Gagarin and the lost Moon
60 years after Yuri Gagarin's historic orbit around the Earth, Kevin Fong tells the story of the first human spaceflight and how the Soviet Union led and then lost the Space Race.
On 12 April 1961, cosmonaut Yuri Gagarin became an explorer like none other before him, going faster and further than any human in history, into what had always been the impenetrable and infinite unknown.
Raised in poverty during the Second World War, the one-time foundry worker and a citizen of the Soviet Union became the first human to fly above the Earth in the vastness of space.
In doing so he became an instrument in The Cold War – an ideological battle between the superpowers: East versus West, communism versus democracy.
Dr Kevin Fong tells the story of how 27 year old Yuri Gagarin came to launch a new chapter in the history of exploration and follows the cosmonaut’s one hour flight around the Earth.
The Soviet Union's triumph in 1961 was the event that galvanised the United States to win the Space Race: to send the first people on the Moon by the end of the decade. Yuri’s own ambitions to voyage to the Moon were frustrated by his political masters, a faltering Soviet lunar space program and two tragic accidents.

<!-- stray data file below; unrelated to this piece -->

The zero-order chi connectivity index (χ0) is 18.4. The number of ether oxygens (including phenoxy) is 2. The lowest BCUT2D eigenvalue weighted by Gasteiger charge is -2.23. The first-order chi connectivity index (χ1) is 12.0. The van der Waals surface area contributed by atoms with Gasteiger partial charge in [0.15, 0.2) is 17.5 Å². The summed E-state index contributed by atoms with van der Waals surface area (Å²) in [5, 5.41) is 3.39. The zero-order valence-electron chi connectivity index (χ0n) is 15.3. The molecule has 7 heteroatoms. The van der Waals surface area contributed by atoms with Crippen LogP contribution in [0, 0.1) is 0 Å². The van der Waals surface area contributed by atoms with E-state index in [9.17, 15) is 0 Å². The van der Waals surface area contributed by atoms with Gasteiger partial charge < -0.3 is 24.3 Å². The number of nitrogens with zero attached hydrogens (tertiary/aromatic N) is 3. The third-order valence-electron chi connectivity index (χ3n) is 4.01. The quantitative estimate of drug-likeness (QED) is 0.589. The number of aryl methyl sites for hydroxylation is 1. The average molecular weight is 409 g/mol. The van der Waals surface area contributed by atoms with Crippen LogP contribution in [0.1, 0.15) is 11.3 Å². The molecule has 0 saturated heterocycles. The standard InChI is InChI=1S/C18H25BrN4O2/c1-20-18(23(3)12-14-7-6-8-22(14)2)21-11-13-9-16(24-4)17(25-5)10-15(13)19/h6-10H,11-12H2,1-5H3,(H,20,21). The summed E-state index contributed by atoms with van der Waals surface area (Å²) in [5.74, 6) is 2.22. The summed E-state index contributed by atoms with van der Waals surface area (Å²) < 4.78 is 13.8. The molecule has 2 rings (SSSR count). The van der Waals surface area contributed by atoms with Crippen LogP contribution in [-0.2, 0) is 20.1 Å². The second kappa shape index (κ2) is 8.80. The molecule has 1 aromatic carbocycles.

As well as presenting archive recordings, Kevin talks to space historians and writers:
Tom Ellis, historian at the London School of Economics
Stephen Walker, author of ‘Beyond’
Slava Gerovitch, author of Soviet Space Mythologies’ and ‘Voices of the Soviet Space Program’
Andrew Jenks, author of 'The Cosmonaut who couldn’t stop smiling’
Cathleen Lewis, curator at the National Air and Space Museum
Actor Stewart Campbell is the voice of Yuri Gagarin. Tony Turner is Soviet space program founder Sergei Korolev. Nicholas Murchie is General Nicolai Kaminin, head of cosmonaut training.
Technical production is by Giles Aspen and Jackie Margerum.
Co-writer and producer: Andrew Luck-Baker of the BBC Radio Science Unit.
(Picture: Russian Cosmonaut Yuri Gagarin. Photo credit: Imagno/Getty Images.)